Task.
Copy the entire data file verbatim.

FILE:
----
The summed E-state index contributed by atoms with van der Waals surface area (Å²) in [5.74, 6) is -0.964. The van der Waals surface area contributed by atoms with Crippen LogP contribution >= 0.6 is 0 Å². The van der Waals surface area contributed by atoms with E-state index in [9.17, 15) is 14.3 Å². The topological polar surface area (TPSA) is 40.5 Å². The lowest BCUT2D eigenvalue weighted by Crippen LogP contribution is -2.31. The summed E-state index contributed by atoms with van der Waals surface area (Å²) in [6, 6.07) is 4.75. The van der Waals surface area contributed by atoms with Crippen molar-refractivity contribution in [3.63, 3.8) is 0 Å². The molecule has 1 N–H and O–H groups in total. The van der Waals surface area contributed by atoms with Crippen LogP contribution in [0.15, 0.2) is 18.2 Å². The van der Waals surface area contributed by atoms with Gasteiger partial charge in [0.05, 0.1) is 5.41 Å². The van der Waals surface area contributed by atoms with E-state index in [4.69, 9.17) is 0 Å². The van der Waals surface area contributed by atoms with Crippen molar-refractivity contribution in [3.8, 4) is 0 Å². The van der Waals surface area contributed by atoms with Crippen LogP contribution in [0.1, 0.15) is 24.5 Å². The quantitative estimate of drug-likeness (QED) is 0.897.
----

The summed E-state index contributed by atoms with van der Waals surface area (Å²) in [5.74, 6) is -0.964. The van der Waals surface area contributed by atoms with Crippen LogP contribution >= 0.6 is 0 Å². The van der Waals surface area contributed by atoms with E-state index in [9.17, 15) is 14.3 Å². The topological polar surface area (TPSA) is 40.5 Å². The lowest BCUT2D eigenvalue weighted by Crippen LogP contribution is -2.31. The summed E-state index contributed by atoms with van der Waals surface area (Å²) in [6, 6.07) is 4.75. The van der Waals surface area contributed by atoms with Crippen molar-refractivity contribution in [3.63, 3.8) is 0 Å². The molecule has 1 N–H and O–H groups in total. The van der Waals surface area contributed by atoms with Crippen LogP contribution in [0.15, 0.2) is 18.2 Å². The van der Waals surface area contributed by atoms with Gasteiger partial charge in [0.05, 0.1) is 5.41 Å². The van der Waals surface area contributed by atoms with E-state index in [4.69, 9.17) is 0 Å². The van der Waals surface area contributed by atoms with Crippen molar-refractivity contribution in [3.8, 4) is 0 Å². The van der Waals surface area contributed by atoms with Crippen LogP contribution in [0.1, 0.15) is 24.5 Å². The quantitative estimate of drug-likeness (QED) is 0.897.